catch the then secretary of state rex tillerson on a tour of five african nations it was just a few days before trump would fire him the yemen war is right next door many yemeni americans are unable to bring their children or spouses to the u.s. nearly all of them are being rejected because of the presidential proclamation what would you say to these american citizens that are being separated from their families the president has put policies in place that are designed to ensure that people coming are fully vetted it is somewhat chaotic we've all witnessed the kinds of attacks that have taken place both in europe we've had attacks in the united states as well the president feels a deep responsibility to do everything he can to prevent those and so he processes have been put in place the do slow the processing of people's applications to come to the united states we're going to follow those procedures closely and we hope that people will be facia with us while we work through that.
one hundred eleven if i did johnny on live it's above shaimaa been there then i'm the only one. has said in the back and walked into one of them to ask. none of his followers of us. within ten days of leaving to go to we've heard that many of the families we've met there have left. most of them within. the conflicts. we met up with muhammad than his daughter on a and brooklyn where they're now living with the rest of his family. and on camera. which.
they decided the times he's a would go to a tournament or how much older brother lives while they wait to see what the supreme court decides. and if want to have a no what even if you're. not going to prove that a lot of coffee hamma i've got something to him call when i'm in. their hope is that a mayor can get her passport or green card soon so she can join her mother in jordan mohammed works in new york but it still means her family will be separated. sleeve a little bit time with her mother a little time with her dad it's not good for her it's not that far away for snow in . the four months from her mother three four months we've had father tests going to relate to persons. and nobody.
checks she. actually. i love this country that's like mcconnachie i love it and i'm left to it. and that's one of those found i need to plan it inside my my daughter's life to love this country. but if you tell you is my mother like melfi going to go one day is like was what happened the time when i got time. america took away your mom from you she needs a mother because everybody have kids where so we know you know how it is that we not different with me all the same same feeling seeing everything. so feeling right now rep. michele lead me on a. man allegedly. template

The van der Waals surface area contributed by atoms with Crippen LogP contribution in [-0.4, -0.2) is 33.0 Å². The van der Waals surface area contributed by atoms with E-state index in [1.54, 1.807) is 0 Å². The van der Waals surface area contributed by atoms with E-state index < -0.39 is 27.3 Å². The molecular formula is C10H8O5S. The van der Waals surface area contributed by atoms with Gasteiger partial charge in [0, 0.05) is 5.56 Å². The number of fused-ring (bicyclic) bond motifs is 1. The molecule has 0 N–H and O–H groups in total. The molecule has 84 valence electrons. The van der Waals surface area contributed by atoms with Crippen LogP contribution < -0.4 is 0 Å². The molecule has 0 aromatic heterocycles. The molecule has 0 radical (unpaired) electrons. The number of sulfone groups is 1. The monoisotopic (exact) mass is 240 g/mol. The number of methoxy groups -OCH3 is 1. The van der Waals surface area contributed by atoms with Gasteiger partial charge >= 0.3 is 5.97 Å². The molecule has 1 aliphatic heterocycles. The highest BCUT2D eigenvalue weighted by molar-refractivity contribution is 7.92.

can be committed hematomas half of this. can and yemen and not get it how did the very best in a come but it lets me. and it should then be a and then not much then you've sort of went and showed up. for. the decision to leave djibouti happens quickly. and mirjam in walked can't help that's the one you know that's what i mean that's what us will do nothing madam says phone users for judy. now. with treatment unavailable for shame and to booty and as you've told us he didn't know what to do but go back to yemen where he sent us these messages. well. how did she mother it was that with the oem feed the house and then feed was. that
gulf cooperation council are there any indications of resolution. what is the nature of the new regional and international alliances amid the raging conflict in the middle east. increasing social unrest lead to a new revolutionary wave in the arab world. as the countdown for the end of the palestinian cause started what is the likelihood of success of that which is known as the deal of the century. what role has the media played in the region's issues. the twelve al-jazeera forum the gulf the arabs and the world amid current developments doha april twenty eighth and twenty nine two thousand and eighteen.
massive crowds on earth who see commander killed last week in yemen now reports of more who's the deaths in saudi led coalition airstrikes. you know i'm maryam namazie in london you're watching al-jazeera also coming up the new u.s. secretary of state arrives in saudi arabia with the iran nuclear deal likely to dominate the agenda. as anti-government protests continue in armenia the ruling party says it won't put forward a candidate for the role of prime minister. and why this could be evidence of the largest child sacrifice ritual in the world. a saudi led coalition as strike has reportedly killed two.